On this day back in 1954 the Washington Senators played a black ballplayer for the first time. His name was Carlos Paula and he was from Havana, Cuba. The 6’3″ 26 year-old Paula was a right-handed hitter and started in left field for the Senators seven years after Jackie Robinson made his Major League debut. Only the Yankees in 1955, the Phillies in 1957, the Tigers in 1958 and the Red Sox in 1959 broke the color-line later than did the Senators/Twins franchise.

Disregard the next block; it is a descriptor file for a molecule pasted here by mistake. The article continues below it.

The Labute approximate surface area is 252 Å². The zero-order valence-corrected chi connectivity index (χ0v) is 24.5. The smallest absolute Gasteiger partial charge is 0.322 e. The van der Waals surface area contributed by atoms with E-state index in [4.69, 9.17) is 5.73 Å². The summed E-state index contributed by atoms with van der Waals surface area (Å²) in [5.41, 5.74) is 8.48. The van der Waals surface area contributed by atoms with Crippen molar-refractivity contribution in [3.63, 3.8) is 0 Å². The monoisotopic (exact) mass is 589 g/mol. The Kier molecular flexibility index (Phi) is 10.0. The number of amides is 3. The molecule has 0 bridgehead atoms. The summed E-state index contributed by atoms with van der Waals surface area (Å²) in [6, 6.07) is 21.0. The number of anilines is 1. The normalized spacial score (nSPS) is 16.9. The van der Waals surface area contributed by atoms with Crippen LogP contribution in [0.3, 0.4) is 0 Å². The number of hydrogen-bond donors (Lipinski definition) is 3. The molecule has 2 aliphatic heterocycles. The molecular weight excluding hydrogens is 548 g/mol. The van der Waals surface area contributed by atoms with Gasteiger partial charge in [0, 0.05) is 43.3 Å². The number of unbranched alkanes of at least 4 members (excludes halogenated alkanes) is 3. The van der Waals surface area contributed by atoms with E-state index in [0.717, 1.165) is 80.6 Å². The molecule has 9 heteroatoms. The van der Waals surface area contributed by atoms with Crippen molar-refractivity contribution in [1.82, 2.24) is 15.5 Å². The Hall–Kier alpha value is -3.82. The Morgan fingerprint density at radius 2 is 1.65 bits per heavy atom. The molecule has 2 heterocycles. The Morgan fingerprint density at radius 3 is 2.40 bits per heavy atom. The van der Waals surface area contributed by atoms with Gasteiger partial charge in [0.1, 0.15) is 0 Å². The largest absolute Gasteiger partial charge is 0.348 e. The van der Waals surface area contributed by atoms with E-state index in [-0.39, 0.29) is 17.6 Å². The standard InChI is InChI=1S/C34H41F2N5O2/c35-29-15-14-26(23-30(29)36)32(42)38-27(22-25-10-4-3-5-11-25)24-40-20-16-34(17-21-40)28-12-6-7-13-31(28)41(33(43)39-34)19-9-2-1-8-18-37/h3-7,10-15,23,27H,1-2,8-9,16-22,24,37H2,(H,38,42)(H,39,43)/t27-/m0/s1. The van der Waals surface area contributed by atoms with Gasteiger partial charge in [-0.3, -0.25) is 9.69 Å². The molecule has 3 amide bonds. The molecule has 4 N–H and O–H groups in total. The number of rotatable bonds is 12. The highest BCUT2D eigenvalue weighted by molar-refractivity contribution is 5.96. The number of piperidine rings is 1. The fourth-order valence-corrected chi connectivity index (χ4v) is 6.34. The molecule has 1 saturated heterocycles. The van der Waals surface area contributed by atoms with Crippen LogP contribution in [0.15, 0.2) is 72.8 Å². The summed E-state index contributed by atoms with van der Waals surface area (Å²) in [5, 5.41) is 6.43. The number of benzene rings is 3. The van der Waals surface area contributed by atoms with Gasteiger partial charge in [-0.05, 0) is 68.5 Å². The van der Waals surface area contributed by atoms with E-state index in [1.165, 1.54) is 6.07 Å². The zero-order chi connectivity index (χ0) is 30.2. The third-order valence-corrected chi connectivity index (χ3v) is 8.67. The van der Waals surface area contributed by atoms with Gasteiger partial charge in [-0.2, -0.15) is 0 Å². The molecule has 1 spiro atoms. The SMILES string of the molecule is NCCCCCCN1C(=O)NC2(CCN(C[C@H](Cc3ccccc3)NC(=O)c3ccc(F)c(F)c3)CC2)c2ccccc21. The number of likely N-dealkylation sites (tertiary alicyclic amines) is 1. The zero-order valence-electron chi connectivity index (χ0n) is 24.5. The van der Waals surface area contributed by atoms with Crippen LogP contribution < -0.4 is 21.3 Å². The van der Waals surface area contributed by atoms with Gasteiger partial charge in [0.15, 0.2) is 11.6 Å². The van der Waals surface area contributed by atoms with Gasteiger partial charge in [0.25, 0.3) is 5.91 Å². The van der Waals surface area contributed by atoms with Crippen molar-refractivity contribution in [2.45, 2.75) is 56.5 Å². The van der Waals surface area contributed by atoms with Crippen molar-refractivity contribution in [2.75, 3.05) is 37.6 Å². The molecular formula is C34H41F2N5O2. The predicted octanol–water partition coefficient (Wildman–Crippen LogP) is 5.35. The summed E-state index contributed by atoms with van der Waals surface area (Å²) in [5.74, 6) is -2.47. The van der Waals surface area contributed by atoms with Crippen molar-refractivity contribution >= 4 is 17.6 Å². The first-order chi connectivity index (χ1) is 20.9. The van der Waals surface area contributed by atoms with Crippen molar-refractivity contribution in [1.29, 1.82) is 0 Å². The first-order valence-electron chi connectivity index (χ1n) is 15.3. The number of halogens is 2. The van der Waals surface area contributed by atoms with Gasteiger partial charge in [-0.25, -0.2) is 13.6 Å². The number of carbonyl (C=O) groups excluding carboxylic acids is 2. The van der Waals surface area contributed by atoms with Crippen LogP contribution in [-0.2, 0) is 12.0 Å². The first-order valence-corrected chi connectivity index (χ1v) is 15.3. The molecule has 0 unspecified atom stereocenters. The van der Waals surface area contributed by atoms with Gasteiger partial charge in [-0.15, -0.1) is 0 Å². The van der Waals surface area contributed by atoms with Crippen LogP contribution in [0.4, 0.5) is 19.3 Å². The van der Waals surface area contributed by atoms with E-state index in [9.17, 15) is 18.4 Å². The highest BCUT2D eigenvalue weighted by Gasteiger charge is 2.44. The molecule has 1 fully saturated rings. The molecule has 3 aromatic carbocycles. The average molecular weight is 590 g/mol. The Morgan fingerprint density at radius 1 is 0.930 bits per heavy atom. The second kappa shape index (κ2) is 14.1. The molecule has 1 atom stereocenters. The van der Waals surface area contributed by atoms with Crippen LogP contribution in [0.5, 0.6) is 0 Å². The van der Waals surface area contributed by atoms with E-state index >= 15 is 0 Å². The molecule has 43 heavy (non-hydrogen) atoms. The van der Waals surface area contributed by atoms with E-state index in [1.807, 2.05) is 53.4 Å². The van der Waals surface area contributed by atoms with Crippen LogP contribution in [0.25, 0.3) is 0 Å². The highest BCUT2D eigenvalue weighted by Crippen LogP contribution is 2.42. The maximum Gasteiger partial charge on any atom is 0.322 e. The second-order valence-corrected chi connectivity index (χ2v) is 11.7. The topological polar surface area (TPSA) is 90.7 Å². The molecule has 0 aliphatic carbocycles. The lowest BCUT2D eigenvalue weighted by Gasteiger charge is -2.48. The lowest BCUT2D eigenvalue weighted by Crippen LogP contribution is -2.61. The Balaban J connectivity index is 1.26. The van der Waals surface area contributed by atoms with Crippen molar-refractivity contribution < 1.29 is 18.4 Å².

Carlos Paula was acquired by the Washington Senators prior to the 1954 season from Paris, Texas of the class “B” Big State league. Paula spent most of the 1954 season in class “A” Charlotte before being called up by the Senators late in the season. In his first big league game, Paula started in left field in the first game of a double-header at Griffith Stadium against the Philadelphia Athletics and struck out in his first at bat but finished the game 2 for 5 (double and a single) with 2 RBI’s and helped his team to an 8-1 win. Paula played in 115 games for the Washington Senators in 1955 and hit .299 with 6 home runs and had 45 RBI’s while stealing 2 bases. Carlos got off to a slow start in 1956 and with Jim Lemon having a breakout year and the addition of rookie center fielder Whitey Herzog, there was no room for the struggling Paula in the Senators’ outfield and after 33 games the Senators sent him to the minors and Paula never again played in a big league game. Paula spent 1957-1960 in the minors playing for various organizations before ending his career in Mexico in 1960. One of his minor league stops was with the Minneapolis Millers in 1957 where he played in 104 games. Carlos Paula passed away on April 25, 1983 in Miami, Florida at the age of 55.
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